Hummingbirds have long been seen as messengers between Gods and people. Native Americans honored and celebrated these brightly-colored birds. Today, many people still believe in the magic of hummingbirds and their connection to the spirit world.
Hummingbirds are native to the Americas. They fly incredibly fast in all directions and feed on sugar water—they can even fly upwards and downwards as helicopters do! If that’s not impressive, they are also migrating birds, some flying thousands of miles yearly. Noted for their stunning colors, these tiny birds have made quite the impression across many different cultures. American Indians told of the magic these creatures possessed from Canada to the Caribbean.
The Aztecs and Pueblo tribes thought hummingbirds were messengers between the people and the Gods. Other Native tribes believed hummingbirds to be good luck symbols, bringing love and joy to the people. Today, people believe that hummingbirds represent persistence because of how diligent they are at searching for food. Hummingbird feathers are thought to represent love, beauty, and intelligence.
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The Meaning of the Aztec Hummingbird Symbolism
The Aztecs had a Patron God named Huitzilopochtli. The Aztec people Huitzilopochtli was half man and half bird and made of hummingbird feathers that had fallen out of the sky. He was represented by the symbol of a hummingbird, whose name means ‘Hummingbird of the South.’ The Aztecs could identify him by the bracelet of hummingbird feathers around his left wrist.
As their primary God of War, Huitzilopochtli was credited with both victories and losses on the battlefield. The Aztecs believed that their warriors would return in the form of a hummingbird after they died. They would then join Huitzilopochtli and assist him in battle.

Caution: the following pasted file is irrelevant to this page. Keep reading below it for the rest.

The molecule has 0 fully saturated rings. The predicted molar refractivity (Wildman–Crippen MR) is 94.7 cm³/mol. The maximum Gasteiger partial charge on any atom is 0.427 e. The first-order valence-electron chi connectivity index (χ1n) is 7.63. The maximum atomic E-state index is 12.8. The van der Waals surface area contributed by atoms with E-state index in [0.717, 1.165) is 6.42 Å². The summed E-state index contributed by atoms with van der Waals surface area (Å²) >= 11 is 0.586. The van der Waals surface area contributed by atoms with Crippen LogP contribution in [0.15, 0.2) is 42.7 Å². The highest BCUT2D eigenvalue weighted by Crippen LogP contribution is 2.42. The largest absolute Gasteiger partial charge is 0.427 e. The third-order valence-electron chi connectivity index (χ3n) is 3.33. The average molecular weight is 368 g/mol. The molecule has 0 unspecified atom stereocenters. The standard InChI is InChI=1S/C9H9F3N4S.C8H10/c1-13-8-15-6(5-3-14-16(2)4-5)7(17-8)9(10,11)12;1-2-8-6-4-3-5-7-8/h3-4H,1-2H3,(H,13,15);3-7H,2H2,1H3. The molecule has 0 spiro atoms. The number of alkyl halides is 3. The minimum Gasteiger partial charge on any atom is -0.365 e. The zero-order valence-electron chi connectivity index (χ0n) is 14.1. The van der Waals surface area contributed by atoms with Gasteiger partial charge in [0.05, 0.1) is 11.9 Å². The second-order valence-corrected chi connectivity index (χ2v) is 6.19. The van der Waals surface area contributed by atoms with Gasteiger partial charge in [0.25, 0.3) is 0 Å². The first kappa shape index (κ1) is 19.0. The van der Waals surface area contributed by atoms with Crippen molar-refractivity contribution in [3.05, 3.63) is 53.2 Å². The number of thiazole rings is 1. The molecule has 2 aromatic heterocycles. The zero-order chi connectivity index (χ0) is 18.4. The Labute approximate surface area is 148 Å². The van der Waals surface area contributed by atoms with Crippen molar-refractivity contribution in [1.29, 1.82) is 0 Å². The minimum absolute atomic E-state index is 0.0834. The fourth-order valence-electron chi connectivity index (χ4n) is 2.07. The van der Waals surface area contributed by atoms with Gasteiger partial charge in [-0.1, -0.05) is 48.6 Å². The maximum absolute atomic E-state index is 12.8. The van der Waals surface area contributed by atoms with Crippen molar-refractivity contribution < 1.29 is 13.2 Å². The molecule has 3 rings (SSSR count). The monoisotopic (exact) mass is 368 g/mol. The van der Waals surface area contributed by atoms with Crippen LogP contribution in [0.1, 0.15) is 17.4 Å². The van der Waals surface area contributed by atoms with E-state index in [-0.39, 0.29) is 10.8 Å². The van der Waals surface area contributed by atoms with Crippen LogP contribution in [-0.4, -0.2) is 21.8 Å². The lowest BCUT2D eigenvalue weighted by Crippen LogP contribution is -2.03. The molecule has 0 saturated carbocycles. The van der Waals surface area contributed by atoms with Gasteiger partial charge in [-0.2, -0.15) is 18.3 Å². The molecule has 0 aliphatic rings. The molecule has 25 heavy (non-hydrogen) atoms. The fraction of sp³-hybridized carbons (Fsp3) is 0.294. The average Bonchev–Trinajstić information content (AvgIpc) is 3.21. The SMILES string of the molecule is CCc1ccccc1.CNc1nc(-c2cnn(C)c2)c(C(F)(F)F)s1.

The Meaning of the Taino People’s Hummingbird Symbolism
The Taino People were American Indians who lived in what we now know as Columbia and the Bahamas. The Taino’s believed that hummingbirds were a symbol of rebirth. They also believed that hummingbirds signified peace and protection. The Taino Warriors were even called Hummingbird Warriors.
The Taino People told a legend about hummingbirds. The folktale follows lovers Alida and Taroo, who were from separate tribes. Banned from seeing each other, Alida’s father arranged for her to marry someone from her tribe. Alida was devastated and prayed to God to save her from this marriage. The Gods answered her prayer and turned her into a beautiful red flower.
Taroo did not know about what was happening to Alida and kept returning to the forest where they first met, hoping she would meet him there. Finally, the moon informed Taroo of what had happened to Alida, and Taroo prayed to the Gods to help him find his beloved. The Gods honored Taroo’s request and turned him into a hummingbird. When the Taino People saw a hummingbird feeding from a red flower, they believed it may have been Taroo and Alida’s spirits meeting together.
The Meaning of the Mayan Hummingbird Symbolism
According to Mayan legend, hummingbirds signified the ‘sun in disguise.’ They believed that these magic creatures were created by their Great God, who covered them with the leftover feathers of other birds. Because hummingbirds were so small, they were given extra abilities, such as flying incredibly fast and having long bills and tongues.
Another Mayan legend tells that the first wedding on earth was between two hummingbirds. At first, these tiny birds were very dull in color. When they were married, however, the other birds gave the hummingbirds some of their feathers to create a beautiful wedding outfit.